If China is not of interest for you as a market, look at it as a huge laboratory: it will expand your idea of what marketing can be. Chinese culture, politics and homegrown technology start-ups have shaped a unique digital ecosystem. Brands that want to be successful in China need to fully grasp how this ecosystem works. And as Europeans, we should regard it as a blueprint for our own digitised, mobile-first, social-media-driven future.
In China, there is a huge overlap between the most lucrative target groups and the under-30s who can’t imagine a life without smartphones, social media and online shopping. In their world, "Chinese brand" doesn’t necessarily mean "inferior product quality". "Chinese" stands just as much for entrepreneurial and innovative.
In 2018, there were 21 domestic brands among the top 50 brands in China – almost all of them digital business models such as Alipay, WeChat, Taobao, QQ, or Meituan. It is true that Chinese consumers often prefer global brands. Unlike in the past, however, such global brands now also come from China. Drone manufacturer DJI is one of the most impressive examples.
A unique market requires deeper understanding
As a consequence, Chinese consumers expect more than an undifferentiated "premium, because it’s not Chinese" positioning. Successful marketing in China requires a deep understanding of the culture – the historical references, settings, and characters that resonate with the young, cosmopolitan Chinese as well.
It requires immersion in the digital ecosystem in which Chinese consumers live: the Alibaba universe, for example, consists of ecommerce, social commerce, social media, chat, video and music streaming, to list a few. Within this it can provide reach, interaction and entertainment. Tencent offers a very similar portfolio. Its WeChat single-handedly integrates messaging, social media and social commerce, including payment to an extent unknown in Europe.
A key ingredient are internet celebrities that promote products and – often their own – brands. Chinese consumers tend to trust people more than institutions. The influence of customer ratings on purchasing decisions is almost twice as high as in Germany or the UK. About 780 million Chinese consumers use chats, microblogging, and other social networks. Chinese buyers rely on the recommendations of Key Opinion Leaders or influencers, and even buy directly from them. This is the most significant difference between China and Europe: in China, influencers are not a niche part of the media plan, but often the backbone of a campaign.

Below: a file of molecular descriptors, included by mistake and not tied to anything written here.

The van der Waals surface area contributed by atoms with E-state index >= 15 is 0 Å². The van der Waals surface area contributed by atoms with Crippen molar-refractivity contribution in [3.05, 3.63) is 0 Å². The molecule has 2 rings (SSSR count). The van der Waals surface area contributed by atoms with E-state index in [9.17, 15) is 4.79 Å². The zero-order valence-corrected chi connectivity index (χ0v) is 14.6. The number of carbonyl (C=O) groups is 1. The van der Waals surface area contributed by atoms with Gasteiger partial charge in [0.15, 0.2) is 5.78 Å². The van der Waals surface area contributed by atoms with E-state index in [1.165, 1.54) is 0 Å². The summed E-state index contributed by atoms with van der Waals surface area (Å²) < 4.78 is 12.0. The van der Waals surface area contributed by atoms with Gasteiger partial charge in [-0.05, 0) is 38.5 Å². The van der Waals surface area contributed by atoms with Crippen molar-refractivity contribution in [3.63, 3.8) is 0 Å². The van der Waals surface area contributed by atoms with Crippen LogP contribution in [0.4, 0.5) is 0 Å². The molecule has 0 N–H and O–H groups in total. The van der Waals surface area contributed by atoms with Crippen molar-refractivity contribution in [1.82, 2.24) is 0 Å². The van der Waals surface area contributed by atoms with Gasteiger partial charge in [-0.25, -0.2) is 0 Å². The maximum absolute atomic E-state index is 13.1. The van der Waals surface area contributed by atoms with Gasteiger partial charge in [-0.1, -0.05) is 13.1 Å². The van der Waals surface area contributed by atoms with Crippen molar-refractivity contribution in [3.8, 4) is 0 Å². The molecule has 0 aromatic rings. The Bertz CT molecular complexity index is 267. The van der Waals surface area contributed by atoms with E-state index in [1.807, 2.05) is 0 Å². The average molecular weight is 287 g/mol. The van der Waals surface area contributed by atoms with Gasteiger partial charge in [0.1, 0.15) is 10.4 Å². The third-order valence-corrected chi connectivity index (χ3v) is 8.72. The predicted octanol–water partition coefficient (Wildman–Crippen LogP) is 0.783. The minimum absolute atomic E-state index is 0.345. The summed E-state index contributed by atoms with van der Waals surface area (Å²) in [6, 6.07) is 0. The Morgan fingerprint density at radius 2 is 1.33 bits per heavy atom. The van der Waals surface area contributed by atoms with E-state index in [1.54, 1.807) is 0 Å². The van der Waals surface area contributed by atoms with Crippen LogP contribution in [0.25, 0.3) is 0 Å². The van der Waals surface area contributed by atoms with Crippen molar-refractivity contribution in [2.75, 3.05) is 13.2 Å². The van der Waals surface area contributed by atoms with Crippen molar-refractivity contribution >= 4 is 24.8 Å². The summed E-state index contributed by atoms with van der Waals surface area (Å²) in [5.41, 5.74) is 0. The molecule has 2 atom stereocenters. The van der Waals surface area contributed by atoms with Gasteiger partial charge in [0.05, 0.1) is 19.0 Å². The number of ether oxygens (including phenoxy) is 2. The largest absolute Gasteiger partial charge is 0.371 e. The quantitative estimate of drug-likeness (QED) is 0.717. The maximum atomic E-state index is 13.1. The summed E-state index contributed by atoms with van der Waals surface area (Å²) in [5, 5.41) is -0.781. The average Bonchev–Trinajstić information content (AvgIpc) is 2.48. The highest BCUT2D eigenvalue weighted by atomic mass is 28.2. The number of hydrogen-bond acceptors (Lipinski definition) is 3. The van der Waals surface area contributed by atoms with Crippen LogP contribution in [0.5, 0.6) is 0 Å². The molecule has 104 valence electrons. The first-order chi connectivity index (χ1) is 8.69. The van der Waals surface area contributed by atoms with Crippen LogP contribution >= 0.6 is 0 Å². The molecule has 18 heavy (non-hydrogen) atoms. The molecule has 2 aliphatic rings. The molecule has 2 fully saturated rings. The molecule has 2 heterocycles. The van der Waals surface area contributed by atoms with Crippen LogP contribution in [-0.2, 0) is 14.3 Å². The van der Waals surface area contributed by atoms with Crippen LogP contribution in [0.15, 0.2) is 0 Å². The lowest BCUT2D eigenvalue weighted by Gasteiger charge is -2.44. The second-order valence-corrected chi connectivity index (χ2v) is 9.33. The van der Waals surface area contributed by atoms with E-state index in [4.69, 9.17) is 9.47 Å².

After almost 10 years in China, we are used to the fact that this country won’t stop surprising and inspiring us with its unique approach to marketing.
At a glance...
• Founded 1991
• Principals Peter Figge, CEO; Andreas Ernst, partner; Stephan Giest, partner; Christoph Korittke, partner; Thim Wagner, partner
• Staff 1,117
• Locations Germany (Berlin, Dusseldorf, Hamburg, Munich, Stuttgart), Austria, China, Czech Republic, Slovakia, Sweden, Switzerland
What’s the best work you’ve seen in the past 12 months?
Wanda Group’s ‘The 52 Mayors of Danzhai’. Each week, a different influencer takes office to sustain the heritage Danzhai. The project struck a nerve with Chinese audiences because it tackles a social issue while empowering millennial vloggers to hands-on reshape an area.
What’s the best application of Voice you’ve heard?
Still Burger King’s ‘Google Home of the Whopper’.
What will make the biggest impact on your agency this year?
That young talent with an innovative approach, that takes everyone by surprise.
How can agencies keep great people?
By hiring other great and challenging people, and by going for clients who value ideas that push the envelope.
Peter Figge is CEO at Jung von Matt